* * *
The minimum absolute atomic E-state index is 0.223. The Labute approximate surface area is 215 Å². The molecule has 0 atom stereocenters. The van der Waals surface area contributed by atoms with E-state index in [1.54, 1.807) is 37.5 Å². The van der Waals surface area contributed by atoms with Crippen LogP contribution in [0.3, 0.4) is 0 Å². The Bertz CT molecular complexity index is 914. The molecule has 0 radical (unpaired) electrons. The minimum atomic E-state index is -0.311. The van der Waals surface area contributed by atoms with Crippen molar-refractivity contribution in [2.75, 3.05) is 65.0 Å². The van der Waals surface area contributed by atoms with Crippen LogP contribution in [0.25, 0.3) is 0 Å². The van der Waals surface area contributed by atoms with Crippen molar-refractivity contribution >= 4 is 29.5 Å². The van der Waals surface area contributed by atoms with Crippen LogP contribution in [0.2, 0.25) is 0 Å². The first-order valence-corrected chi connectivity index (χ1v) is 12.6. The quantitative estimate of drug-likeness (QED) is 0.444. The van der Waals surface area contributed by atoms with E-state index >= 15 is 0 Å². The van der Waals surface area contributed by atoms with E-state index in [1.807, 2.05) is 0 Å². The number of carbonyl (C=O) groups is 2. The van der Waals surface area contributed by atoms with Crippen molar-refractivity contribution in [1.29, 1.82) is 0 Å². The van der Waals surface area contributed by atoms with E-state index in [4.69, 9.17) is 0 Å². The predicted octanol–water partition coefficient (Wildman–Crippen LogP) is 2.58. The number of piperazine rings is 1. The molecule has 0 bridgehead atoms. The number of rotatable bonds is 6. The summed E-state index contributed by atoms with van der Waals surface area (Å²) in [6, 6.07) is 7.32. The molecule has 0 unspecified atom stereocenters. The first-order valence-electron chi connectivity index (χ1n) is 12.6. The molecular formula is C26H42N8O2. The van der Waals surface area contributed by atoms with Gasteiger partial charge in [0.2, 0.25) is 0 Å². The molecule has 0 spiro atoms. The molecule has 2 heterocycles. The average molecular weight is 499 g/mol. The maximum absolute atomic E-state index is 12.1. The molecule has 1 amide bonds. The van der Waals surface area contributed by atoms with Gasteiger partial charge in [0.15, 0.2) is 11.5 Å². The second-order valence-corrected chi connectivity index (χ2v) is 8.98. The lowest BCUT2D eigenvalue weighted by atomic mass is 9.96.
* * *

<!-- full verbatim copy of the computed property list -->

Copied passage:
The minimum absolute atomic E-state index is 0.223. The Labute approximate surface area is 215 Å². The molecule has 0 atom stereocenters. The van der Waals surface area contributed by atoms with E-state index in [1.54, 1.807) is 37.5 Å². The van der Waals surface area contributed by atoms with Crippen LogP contribution in [0.3, 0.4) is 0 Å². The Bertz CT molecular complexity index is 914. The molecule has 0 radical (unpaired) electrons. The minimum atomic E-state index is -0.311. The van der Waals surface area contributed by atoms with Crippen molar-refractivity contribution in [2.75, 3.05) is 65.0 Å². The van der Waals surface area contributed by atoms with Crippen LogP contribution in [0.25, 0.3) is 0 Å². The van der Waals surface area contributed by atoms with Crippen molar-refractivity contribution >= 4 is 29.5 Å². The van der Waals surface area contributed by atoms with Crippen LogP contribution in [0.2, 0.25) is 0 Å². The first-order valence-corrected chi connectivity index (χ1v) is 12.6. The quantitative estimate of drug-likeness (QED) is 0.444. The van der Waals surface area contributed by atoms with E-state index >= 15 is 0 Å². The van der Waals surface area contributed by atoms with E-state index in [1.807, 2.05) is 0 Å². The number of carbonyl (C=O) groups is 2. The van der Waals surface area contributed by atoms with Crippen molar-refractivity contribution in [1.29, 1.82) is 0 Å². The van der Waals surface area contributed by atoms with E-state index in [4.69, 9.17) is 0 Å². The predicted octanol–water partition coefficient (Wildman–Crippen LogP) is 2.58. The number of piperazine rings is 1. The molecule has 0 bridgehead atoms. The number of rotatable bonds is 6. The summed E-state index contributed by atoms with van der Waals surface area (Å²) in [6, 6.07) is 7.32. The molecule has 0 unspecified atom stereocenters. The first-order valence-electron chi connectivity index (χ1n) is 12.6. The molecular formula is C26H42N8O2. The van der Waals surface area contributed by atoms with Gasteiger partial charge in [0.2, 0.25) is 0 Å². The molecule has 0 spiro atoms. The molecule has 2 heterocycles. The average molecular weight is 499 g/mol. The maximum absolute atomic E-state index is 12.1. The molecule has 1 amide bonds. The van der Waals surface area contributed by atoms with Gasteiger partial charge in [0.15, 0.2) is 11.5 Å². The second-order valence-corrected chi connectivity index (χ2v) is 8.98. The lowest BCUT2D eigenvalue weighted by atomic mass is 9.96.